N.H. Sea Change Includes Privatization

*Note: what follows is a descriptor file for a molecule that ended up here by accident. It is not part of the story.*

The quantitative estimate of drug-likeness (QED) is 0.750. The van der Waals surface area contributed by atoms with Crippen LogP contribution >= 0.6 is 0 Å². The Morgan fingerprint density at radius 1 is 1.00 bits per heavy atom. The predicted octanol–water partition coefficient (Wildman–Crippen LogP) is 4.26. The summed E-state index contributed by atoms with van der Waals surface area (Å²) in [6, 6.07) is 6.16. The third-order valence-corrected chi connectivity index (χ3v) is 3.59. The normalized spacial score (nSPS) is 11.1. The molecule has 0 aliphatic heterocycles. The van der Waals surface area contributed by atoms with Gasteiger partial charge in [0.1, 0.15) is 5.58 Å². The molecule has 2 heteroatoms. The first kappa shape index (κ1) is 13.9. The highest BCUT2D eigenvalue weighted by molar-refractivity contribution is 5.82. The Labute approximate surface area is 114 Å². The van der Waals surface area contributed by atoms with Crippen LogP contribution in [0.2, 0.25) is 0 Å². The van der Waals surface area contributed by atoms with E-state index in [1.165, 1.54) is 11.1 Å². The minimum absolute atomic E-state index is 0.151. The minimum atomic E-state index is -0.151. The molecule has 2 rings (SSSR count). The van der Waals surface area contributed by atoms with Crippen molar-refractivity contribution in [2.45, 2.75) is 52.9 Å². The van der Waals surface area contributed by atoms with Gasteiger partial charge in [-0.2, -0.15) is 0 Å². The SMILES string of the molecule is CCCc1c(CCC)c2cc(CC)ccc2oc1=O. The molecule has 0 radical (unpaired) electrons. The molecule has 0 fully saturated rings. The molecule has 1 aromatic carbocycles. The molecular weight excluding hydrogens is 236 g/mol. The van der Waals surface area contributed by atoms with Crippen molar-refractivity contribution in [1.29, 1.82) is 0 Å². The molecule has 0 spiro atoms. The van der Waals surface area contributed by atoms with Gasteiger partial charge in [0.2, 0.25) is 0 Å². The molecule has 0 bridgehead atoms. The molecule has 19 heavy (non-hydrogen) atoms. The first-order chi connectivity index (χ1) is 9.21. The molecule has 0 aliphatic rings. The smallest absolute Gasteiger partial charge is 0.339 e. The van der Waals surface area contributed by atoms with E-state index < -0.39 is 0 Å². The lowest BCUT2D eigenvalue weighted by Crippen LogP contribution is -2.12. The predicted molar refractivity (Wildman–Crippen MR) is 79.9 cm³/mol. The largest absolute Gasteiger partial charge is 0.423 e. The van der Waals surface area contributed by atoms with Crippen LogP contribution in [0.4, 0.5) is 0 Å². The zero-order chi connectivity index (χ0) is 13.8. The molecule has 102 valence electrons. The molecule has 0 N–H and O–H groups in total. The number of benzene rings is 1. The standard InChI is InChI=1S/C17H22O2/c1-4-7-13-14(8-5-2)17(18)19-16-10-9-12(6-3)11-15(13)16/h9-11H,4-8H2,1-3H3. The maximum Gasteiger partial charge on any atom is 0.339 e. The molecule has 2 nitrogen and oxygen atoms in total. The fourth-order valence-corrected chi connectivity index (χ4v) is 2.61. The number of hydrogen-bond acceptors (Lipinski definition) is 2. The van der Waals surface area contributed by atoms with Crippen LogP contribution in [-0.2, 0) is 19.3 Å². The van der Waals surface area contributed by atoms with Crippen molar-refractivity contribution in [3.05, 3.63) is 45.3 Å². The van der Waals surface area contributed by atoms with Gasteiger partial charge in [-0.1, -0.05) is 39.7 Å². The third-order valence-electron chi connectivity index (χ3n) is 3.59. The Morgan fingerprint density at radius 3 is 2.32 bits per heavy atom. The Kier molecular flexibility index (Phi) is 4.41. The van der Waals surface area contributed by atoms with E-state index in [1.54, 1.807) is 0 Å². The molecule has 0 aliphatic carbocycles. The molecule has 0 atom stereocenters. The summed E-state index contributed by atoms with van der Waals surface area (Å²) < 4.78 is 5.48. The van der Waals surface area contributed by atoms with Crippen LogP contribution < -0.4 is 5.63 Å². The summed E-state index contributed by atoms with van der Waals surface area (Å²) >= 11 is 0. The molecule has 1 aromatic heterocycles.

From the Concord Monitor: To save money and make New Hampshire’s government more efficient, a new committee is recommending a range of dramatic changes, including privatizing the state prison system, scrapping the state nursery and cutting state personnel by 5 percent. Among the commission’s list of big dollar savings is a proposal to outsource management of the state prison system to a private company. According to the commission’s report, the New Hampshire Department of Corrections oversees operations in four state prisons, three halfway houses, the Secure Psychiatric Unit and the Division of Field Services. About 10,000 offenders reside in those facilities. The commission’s findings indicate that a private company could increase parolee compliance and reduce the daily cost of housing and feeding inmates. A private company could also send prisoners to out-of-state facilities, a move that the report says would reduce crowding in New Hampshire buildings. Privatizing the prison system would save an estimated $94 million over five years, according to the report. The commission’s other proposed changes include: A 5 percent cut in state personnel. The reduction would be achieved, the report indicates, through attrition and retirements. The cut, which includes the money saved through the 10 percent health premium payments, would net an estimated $162 million over five years. Implementing a vehicle-share program for state cars, saving $3.7 million over five years. Designing and implementing an audit and inventory system for state facilities and updating the assessments of all state properties, saving $12.3 million over five years. Consolidating the office space and administrative functions of the smaller licensing boards within the Department of Health and Human Services, saving $2.6 million. Opening a new liquor store on Interstate 93 in Salem and promoting a more businesslike operation of the state Liquor Commission, saving $45 million over five years. Closing the state nursery and reallocating its 888 acres for other state use, saving $708,000.